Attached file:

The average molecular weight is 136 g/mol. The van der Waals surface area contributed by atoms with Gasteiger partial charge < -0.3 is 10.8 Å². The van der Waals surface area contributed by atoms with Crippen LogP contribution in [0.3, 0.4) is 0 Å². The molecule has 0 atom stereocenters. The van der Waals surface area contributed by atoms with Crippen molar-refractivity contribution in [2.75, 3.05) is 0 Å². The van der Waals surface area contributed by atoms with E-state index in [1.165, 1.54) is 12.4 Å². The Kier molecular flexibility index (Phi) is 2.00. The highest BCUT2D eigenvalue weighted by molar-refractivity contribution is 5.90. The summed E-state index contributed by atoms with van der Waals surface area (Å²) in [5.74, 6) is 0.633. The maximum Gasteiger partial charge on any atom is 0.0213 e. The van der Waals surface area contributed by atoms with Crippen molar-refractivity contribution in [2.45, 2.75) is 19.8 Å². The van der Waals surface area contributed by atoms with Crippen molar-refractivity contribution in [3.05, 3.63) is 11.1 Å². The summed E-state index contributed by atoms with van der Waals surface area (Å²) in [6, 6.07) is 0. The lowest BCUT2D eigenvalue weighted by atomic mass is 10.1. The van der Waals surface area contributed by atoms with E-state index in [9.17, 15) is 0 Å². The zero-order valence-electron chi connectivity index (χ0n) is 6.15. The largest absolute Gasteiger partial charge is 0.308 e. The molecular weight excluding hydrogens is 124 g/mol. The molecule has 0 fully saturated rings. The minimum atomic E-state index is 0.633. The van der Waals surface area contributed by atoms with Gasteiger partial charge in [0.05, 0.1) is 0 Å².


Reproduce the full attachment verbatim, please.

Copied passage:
The average molecular weight is 136 g/mol. The van der Waals surface area contributed by atoms with Gasteiger partial charge < -0.3 is 10.8 Å². The van der Waals surface area contributed by atoms with Crippen LogP contribution in [0.3, 0.4) is 0 Å². The molecule has 0 atom stereocenters. The van der Waals surface area contributed by atoms with Crippen molar-refractivity contribution in [2.75, 3.05) is 0 Å². The van der Waals surface area contributed by atoms with E-state index in [1.165, 1.54) is 12.4 Å². The Kier molecular flexibility index (Phi) is 2.00. The highest BCUT2D eigenvalue weighted by molar-refractivity contribution is 5.90. The summed E-state index contributed by atoms with van der Waals surface area (Å²) in [5.74, 6) is 0.633. The maximum Gasteiger partial charge on any atom is 0.0213 e. The van der Waals surface area contributed by atoms with Crippen molar-refractivity contribution in [2.45, 2.75) is 19.8 Å². The van der Waals surface area contributed by atoms with Crippen molar-refractivity contribution in [3.05, 3.63) is 11.1 Å². The summed E-state index contributed by atoms with van der Waals surface area (Å²) in [6, 6.07) is 0. The lowest BCUT2D eigenvalue weighted by atomic mass is 10.1. The van der Waals surface area contributed by atoms with E-state index in [9.17, 15) is 0 Å². The zero-order valence-electron chi connectivity index (χ0n) is 6.15. The largest absolute Gasteiger partial charge is 0.308 e. The molecular weight excluding hydrogens is 124 g/mol. The molecule has 0 fully saturated rings. The minimum atomic E-state index is 0.633. The van der Waals surface area contributed by atoms with Gasteiger partial charge in [0.05, 0.1) is 0 Å².